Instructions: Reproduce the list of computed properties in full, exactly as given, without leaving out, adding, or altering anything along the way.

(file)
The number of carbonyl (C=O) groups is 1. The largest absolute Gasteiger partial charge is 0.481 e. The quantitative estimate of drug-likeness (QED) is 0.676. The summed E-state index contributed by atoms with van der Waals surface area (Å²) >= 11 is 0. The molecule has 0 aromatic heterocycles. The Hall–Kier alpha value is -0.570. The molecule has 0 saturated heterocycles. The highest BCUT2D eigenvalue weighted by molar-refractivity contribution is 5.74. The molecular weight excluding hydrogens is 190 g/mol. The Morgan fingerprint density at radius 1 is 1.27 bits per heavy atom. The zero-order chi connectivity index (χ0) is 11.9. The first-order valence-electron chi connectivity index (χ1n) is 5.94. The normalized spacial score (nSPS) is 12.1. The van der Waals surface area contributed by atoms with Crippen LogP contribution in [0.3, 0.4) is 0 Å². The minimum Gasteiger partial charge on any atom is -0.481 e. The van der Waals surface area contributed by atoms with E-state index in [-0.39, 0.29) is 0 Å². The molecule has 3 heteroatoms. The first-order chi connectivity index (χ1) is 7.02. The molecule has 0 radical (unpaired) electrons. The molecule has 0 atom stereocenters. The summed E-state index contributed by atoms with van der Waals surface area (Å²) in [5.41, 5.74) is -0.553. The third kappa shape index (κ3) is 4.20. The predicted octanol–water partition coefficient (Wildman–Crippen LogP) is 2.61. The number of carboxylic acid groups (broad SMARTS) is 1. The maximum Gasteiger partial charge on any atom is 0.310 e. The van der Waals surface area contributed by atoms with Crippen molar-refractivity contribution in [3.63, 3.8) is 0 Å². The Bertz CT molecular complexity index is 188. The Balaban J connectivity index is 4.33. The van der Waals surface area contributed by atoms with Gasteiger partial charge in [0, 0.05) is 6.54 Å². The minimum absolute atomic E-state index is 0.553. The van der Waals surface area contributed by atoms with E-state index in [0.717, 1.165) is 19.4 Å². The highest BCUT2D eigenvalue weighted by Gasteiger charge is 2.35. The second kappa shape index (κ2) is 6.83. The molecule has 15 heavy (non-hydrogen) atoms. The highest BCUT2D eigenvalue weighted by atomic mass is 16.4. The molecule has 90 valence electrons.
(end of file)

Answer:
The number of carbonyl (C=O) groups is 1. The largest absolute Gasteiger partial charge is 0.481 e. The quantitative estimate of drug-likeness (QED) is 0.676. The summed E-state index contributed by atoms with van der Waals surface area (Å²) >= 11 is 0. The molecule has 0 aromatic heterocycles. The Hall–Kier alpha value is -0.570. The molecule has 0 saturated heterocycles. The highest BCUT2D eigenvalue weighted by molar-refractivity contribution is 5.74. The molecular weight excluding hydrogens is 190 g/mol. The Morgan fingerprint density at radius 1 is 1.27 bits per heavy atom. The zero-order chi connectivity index (χ0) is 11.9. The first-order valence-electron chi connectivity index (χ1n) is 5.94. The normalized spacial score (nSPS) is 12.1. The van der Waals surface area contributed by atoms with Crippen LogP contribution in [0.3, 0.4) is 0 Å². The minimum Gasteiger partial charge on any atom is -0.481 e. The van der Waals surface area contributed by atoms with E-state index in [-0.39, 0.29) is 0 Å². The molecule has 3 heteroatoms. The first-order chi connectivity index (χ1) is 7.02. The molecule has 0 radical (unpaired) electrons. The molecule has 0 atom stereocenters. The summed E-state index contributed by atoms with van der Waals surface area (Å²) in [5.41, 5.74) is -0.553. The third kappa shape index (κ3) is 4.20. The predicted octanol–water partition coefficient (Wildman–Crippen LogP) is 2.61. The number of carboxylic acid groups (broad SMARTS) is 1. The maximum Gasteiger partial charge on any atom is 0.310 e. The van der Waals surface area contributed by atoms with Crippen molar-refractivity contribution in [3.63, 3.8) is 0 Å². The Bertz CT molecular complexity index is 188. The Balaban J connectivity index is 4.33. The van der Waals surface area contributed by atoms with Gasteiger partial charge in [0, 0.05) is 6.54 Å². The minimum absolute atomic E-state index is 0.553. The van der Waals surface area contributed by atoms with E-state index in [0.717, 1.165) is 19.4 Å². The highest BCUT2D eigenvalue weighted by Gasteiger charge is 2.35. The second kappa shape index (κ2) is 6.83. The molecule has 15 heavy (non-hydrogen) atoms. The highest BCUT2D eigenvalue weighted by atomic mass is 16.4. The molecule has 90 valence electrons.